The World Wide Fund for Nature (Zambia) and the British High Commission in Lusaka have signed a memorandum of understanding to work together on climate and environmental issues in Zambia and its diaspora.
Ms Nachilala Nkombo, Country Director for WWF Zambia, and Ambassador Nicholas Woolley, British High Commissioner in Zambia, inked the agreement this week.
The cooperation emphasizes commitment to promoting climate and environmental action in the country ahead of the International Climate Change Summit (COP26) set for November 2021 in Glasgow, Scotland.
Activities will focus on amplifying Zambian voices on climate change both at home and abroad, as well as strategic technical support in areas of mutual interest, such as nature-based solutions, climate-smart agriculture, climate finance, and biodiversity conservation.
As part of the British High Commission’s engagement in Zambia, this new partnership will build on the Climate Connection campaign launched by the British Council on June 3 to strengthen UK-Zambia collaborations and use its cultural and educational resources to improve awareness, share ideas, and empower young people to act on climate change. It also follows the successful launch of WWF’s Voices for Climate Action Programme in the Kafue Flats on May 19.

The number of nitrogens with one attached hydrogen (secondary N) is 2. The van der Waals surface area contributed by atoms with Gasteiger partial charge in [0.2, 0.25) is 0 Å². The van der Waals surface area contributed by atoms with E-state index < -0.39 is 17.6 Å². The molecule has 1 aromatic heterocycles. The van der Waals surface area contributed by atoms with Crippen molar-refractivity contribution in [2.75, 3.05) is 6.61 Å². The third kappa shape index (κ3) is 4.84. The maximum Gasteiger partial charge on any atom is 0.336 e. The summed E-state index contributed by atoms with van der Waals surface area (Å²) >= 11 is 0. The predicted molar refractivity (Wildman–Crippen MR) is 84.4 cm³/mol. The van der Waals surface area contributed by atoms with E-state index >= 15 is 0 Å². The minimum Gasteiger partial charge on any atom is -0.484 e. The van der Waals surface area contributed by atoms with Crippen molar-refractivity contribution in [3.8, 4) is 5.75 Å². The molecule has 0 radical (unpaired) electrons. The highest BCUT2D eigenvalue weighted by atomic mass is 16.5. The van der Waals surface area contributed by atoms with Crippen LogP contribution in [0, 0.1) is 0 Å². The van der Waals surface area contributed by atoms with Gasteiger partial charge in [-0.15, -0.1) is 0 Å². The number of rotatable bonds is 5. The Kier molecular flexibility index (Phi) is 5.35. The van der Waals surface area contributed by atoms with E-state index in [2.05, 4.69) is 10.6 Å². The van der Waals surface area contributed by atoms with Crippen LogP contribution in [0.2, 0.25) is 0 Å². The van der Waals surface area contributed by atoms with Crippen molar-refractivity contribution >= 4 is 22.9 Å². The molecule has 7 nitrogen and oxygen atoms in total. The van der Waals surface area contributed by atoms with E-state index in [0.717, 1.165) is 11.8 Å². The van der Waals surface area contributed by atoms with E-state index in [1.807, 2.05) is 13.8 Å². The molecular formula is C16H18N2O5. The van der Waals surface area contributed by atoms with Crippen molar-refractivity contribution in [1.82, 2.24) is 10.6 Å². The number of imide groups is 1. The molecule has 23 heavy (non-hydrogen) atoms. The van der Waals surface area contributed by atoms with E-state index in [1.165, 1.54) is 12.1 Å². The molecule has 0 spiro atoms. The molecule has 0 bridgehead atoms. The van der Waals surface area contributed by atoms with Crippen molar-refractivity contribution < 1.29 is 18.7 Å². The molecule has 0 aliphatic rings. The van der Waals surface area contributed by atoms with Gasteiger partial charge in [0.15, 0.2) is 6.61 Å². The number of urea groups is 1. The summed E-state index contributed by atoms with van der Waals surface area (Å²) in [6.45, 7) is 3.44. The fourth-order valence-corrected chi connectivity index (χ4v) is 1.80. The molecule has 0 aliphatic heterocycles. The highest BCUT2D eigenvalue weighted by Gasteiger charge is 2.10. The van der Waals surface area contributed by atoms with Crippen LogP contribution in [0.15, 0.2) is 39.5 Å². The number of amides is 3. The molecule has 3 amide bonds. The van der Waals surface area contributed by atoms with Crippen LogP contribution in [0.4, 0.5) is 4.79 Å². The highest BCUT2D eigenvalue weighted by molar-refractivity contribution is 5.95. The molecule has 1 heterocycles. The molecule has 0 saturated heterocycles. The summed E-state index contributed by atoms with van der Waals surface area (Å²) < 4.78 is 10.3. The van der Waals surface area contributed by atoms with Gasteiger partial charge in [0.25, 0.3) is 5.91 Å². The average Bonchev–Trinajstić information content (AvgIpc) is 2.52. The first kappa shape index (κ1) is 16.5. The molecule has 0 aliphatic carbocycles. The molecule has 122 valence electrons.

Ambassador Woolley said COP26 was an opportunity for Zambian voices on climate change to be heard on the national and international stages and to translate this into action on the ground.
“The UK government and WWF both support key priorities of prominence in Zambia around the promotion of climate-smart agriculture and a diversified renewable energy mix.
“Both our organizations believe strongly in the importance of ecosystem protection and restoration of Zambia’s rich natural heritage for the enjoyment and sustainable use of future generations,” he said.
WWF’s Ms Nkombo said: “Climate change is taking a toll on Zambia and there has never been a greater urgency for us all to work together in new ways to respond to the climate crisis timely. As such, this strategic partnership is one way of supporting increase public awareness and engagement by all sectors of the country on much-needed efforts towards building a green and resilient economy that will secure the future of Zambia’s growing population.
“There is a great need for all actors in the economy to drive a just transition to climate-resilient, low carbon, sustainable, and resilient economy for the betterment of our nation and the planet at large.”
She said the consequences of climate change could be seen in food insecurity, the unpredictability of water availability, rising temperatures, increased loss of forest cover, negative land cover changes and loss of biological diversity.